We set up an emergency rota system consisting of three shifts. The group would take it in turns to visit the hospital, the wards, and patients and monitor what was happening. We would check with patients:‘Did you get your medicine last night? Did you get you injection?’We would do spot checks, turning up in the middle of the night sometimes. We met with the Matron every morning at 10am and with the doctors. Many doctors were unhappy about what we were doing. They were threatened because until then they had done what they liked. The Hargeisa Hospital Group actually ran the hospital for four months and even paid salaries. The money for the salaries was collected as donations from Somali businesses and the international organisation Caritas.
We were active in trying to bring down the high levels of maternal mortality We made a great deal of noise about it. We went to the doctors, the Ministry of Health, and then we started to campaign for attention, saying that maternal deaths were not like measles or cholera that are seasonal. Why have the high numbers of deaths been occurring? We really blasted the doctors. It was because we made such a noise that President Egal let us be responsible for the hospital temporarily
We discovered that three or four of the doctors (one of them hadn’t even completed his second year at college) were using veterinary drugs, meant to be used for livestock, on women to speed up their labourThe use of this drug was the main cause of the maternal death rate – scandalous! When we found out we told the doctors that we’d take them to court. In the face of questions the doctors kept quiet. They denied it. Then we made lists with photographs. We didn’t print them in the newspapers but we had photographic evidence. We went to the court and said that we wanted to file a case. We were told that we couldn’t because the medical code of ethics hadn’t been drawn up.26 (And who is going to draw them up? The very doctors who are carrying out criminal practices? If a man shoots a woman he is taken to court and very likely shot or put in prison. Why then is nothing done when he kills a child and mother through medical malpractice?) We succeeded in having the veterinary drugs taken out of the store and removed from the pharmacy. We announced in the newspapers that we would publicise the names of anyone found holding the drug because it was a criminal act. All the pharmacies subsequently destroyed their stocks.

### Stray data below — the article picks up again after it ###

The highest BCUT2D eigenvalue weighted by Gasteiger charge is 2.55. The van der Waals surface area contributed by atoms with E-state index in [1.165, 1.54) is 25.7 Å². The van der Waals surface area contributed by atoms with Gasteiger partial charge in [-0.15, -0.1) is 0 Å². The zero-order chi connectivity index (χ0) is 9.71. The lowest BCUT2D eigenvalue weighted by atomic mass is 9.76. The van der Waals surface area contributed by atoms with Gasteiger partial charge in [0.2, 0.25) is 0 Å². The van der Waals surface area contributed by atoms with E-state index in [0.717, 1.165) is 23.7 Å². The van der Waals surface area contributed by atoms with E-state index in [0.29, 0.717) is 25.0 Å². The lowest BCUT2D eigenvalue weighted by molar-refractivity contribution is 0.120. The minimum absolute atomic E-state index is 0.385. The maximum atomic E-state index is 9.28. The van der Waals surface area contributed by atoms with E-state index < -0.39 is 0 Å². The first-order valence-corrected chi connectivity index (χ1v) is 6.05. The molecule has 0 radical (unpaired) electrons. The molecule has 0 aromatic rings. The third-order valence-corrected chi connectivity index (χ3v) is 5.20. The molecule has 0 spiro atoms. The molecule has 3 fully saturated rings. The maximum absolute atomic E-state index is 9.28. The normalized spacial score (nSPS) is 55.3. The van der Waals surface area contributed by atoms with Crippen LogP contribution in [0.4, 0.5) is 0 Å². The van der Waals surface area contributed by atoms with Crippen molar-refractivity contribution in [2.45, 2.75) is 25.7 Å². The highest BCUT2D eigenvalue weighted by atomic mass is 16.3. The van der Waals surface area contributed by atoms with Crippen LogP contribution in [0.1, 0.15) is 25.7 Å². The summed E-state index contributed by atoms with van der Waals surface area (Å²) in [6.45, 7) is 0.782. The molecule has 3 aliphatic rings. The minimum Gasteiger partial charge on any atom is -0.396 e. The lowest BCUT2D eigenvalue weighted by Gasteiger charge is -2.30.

The Hargeisa Hospital Group handed over management in April 1994 but by August the civil war had broken out [between the Somaliland government and Isaq sub-clans].The tribal nature of the war meant some of the hospital staff had to flee for their lives. All the people we had sacked came back to the hospital27 – this time with guns. During one of my support visits to the hospital some of these people reminded me that they were the ones Id sent away and they threatened to shoot me. I went to the Minister to complain and to ask what he was doing allowing the hospital to be invaded.
While I was at the ministry some of my tribal cousins got to hear about what had happened to me. About ten of them went to the hospital carrying guns and demanded to know who had been threatening Noreen
Mariano? I was summoned to the hospital to prevent my tribesmen from causing trouble and I found the ones who’d threatened me had run away We called it a truce but after that I kept away from the hospital more as I didn’t want to be the cause of any trouble between the tribes.
I’m not brave. It’s just that you have to live in this country. I am determined to live here and improve it. This is the most important thing. In 1992 [when an earlier conflict had broken out in Hargeisa] I decided I would not leave. I was displaced from Mogadishu, Berbera and Burao and if I get displaced from Hargeisa I will literally leave Somaliland and never come back – that’s my promise. So I have to make Hargeisa liveable.